Like millions of Texans, lifelong Athens residents Brooke and Paul Ingram are dog lovers. When they lost Paul’s dog Bo a few years ago, they soon fell in love with and adopted Louis (pronounced like Louis Armstrong), an American Bulldog.
Louis has had his share of struggles as a fearful and reactive dog, something Brooke and Paul had never seen before. After some searching and stumbles, the Ingrams have helped Louis to a much happier place. They attribute their success to Dr. Amanda Florsheim and Cathy Painter, LVT, of Veterinary Behavior Solutions and The Training Studio.
When Louis was about 1 1/2 years old, after having been around other dogs with no problems, Louis picked a fight with a friend’s dog. Thinking Louis being unneutered was part of the problem, Brooke and Paul scheduled the surgery. Louis wasn’t used to being in a kennel, however, and was scared and stressed. The vet had to give him extra sedatives to calm him.
“After that, he was never OK with strangers,” Brooke says. “Not long after, on a walk, we were approached by one of our friends. He walked up to pet Louis, and Louis lunged and snapped at him.”
The Ingrams thought hiring a trainer would help, but they now realize it might’ve made a bad situation worse.
“He kept saying, ‘He doesn’t know his place; you have to be more dominant,’ ” Brooke remembers. “He used only punishment and leash corrections, no positive reinforcement, and was not even addressing the dog issue.”
Looking for a different style of training, Brooke came across Dr. Florsheim’s website and realized they had already met. A chef, Paul had participated in a cooking class in Dallas the year before. One evening, when the students cooked for guests, Brooke found herself drawn to a fellow guest, a veterinarian with a unique specialty.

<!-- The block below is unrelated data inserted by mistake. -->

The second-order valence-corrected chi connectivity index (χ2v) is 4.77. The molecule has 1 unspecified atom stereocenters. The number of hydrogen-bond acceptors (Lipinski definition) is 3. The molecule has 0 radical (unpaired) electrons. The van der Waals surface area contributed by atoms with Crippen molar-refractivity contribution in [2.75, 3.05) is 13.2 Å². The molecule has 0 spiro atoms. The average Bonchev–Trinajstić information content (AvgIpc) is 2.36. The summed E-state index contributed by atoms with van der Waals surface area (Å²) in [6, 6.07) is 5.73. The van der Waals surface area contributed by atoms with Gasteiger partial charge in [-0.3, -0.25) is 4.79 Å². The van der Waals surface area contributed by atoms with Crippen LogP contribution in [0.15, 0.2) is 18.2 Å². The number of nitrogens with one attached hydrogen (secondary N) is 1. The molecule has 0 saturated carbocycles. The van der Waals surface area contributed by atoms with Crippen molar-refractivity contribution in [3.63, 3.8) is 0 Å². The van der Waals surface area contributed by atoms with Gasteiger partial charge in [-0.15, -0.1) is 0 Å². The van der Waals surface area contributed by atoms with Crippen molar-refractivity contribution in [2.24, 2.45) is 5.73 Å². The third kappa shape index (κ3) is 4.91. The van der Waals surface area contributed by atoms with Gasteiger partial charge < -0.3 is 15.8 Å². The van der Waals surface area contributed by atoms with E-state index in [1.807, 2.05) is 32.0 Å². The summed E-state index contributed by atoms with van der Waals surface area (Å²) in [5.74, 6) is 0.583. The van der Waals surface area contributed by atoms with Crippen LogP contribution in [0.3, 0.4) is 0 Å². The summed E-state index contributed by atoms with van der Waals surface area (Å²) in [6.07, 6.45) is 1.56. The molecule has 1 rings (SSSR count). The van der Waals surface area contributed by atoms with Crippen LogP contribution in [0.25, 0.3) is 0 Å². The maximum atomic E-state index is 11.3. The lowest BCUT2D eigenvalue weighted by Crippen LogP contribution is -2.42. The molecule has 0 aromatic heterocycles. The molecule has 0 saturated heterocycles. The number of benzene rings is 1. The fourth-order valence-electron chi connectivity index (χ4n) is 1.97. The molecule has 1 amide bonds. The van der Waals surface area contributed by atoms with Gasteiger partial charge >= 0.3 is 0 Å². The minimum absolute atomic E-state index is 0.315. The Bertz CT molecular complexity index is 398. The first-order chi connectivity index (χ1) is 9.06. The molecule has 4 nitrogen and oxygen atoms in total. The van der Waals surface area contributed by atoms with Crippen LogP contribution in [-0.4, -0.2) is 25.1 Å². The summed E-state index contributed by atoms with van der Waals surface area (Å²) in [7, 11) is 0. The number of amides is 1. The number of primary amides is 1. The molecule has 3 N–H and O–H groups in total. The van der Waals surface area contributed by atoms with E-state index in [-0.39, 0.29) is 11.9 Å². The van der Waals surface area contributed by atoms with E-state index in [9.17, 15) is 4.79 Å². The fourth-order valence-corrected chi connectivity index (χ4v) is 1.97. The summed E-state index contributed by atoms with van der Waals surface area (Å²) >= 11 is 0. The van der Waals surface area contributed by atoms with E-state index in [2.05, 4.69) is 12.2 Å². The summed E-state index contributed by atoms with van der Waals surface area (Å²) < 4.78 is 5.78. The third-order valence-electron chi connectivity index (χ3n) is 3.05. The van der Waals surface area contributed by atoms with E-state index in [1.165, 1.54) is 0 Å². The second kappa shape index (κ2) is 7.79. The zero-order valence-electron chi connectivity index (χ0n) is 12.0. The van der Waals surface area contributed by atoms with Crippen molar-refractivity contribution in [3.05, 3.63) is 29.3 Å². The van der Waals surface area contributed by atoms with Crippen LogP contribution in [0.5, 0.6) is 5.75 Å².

“My practice is exclusively behavior medicine,” explains Dr. Florsheim, who is a certified behavior consultant-canine (CBCC-KA). “During vet school at Texas A&M, I adopted a Labrador Retriever with behavior issues. Several trainers told me I wasn’t tough enough with him. They kept saying he was trying to be dominant when in reality, he was afraid. It took a lot of searching to find the right kind of science-based help. When I did, it made a huge difference. My interest was piqued.”
With her practice and training studio located in Carrollton, Dr. Florsheim is the only vet in the north Texas region whose practice is limited to behavior. “We offer fear-free solutions for anxious, destructive and aggressive pets,” she says.
Louis fit two of the three. “I sent her an about 20,000-word email,” Brooke laughs. “She said, ‘We can help Louis.’ ”
Despite their initial relief, Brooke and Paul were nervous to put their fearful dog, whose only response to new people seemed to be aggression, in the same room with a stranger.
Dr. Florsheim, however, had a very specific approach to try to keep Louis relaxed. “She had treats on the floor for him,” Brooke recalls. “She walked in, paid him no attention and assessed him. He never growled or barked, and by the time we left, he was giving her kisses. That showed me he can do it on his own time and does not have to be hidden from society.”
“There are important initial steps we should use when meeting any animal, not just a fearful animal, for the first time,” Dr. Florsheim explains. “You should not make direct eye contact, approach the animal, or lean over its head. Stay calm and use quiet movements. Let the animal approach you in its own time.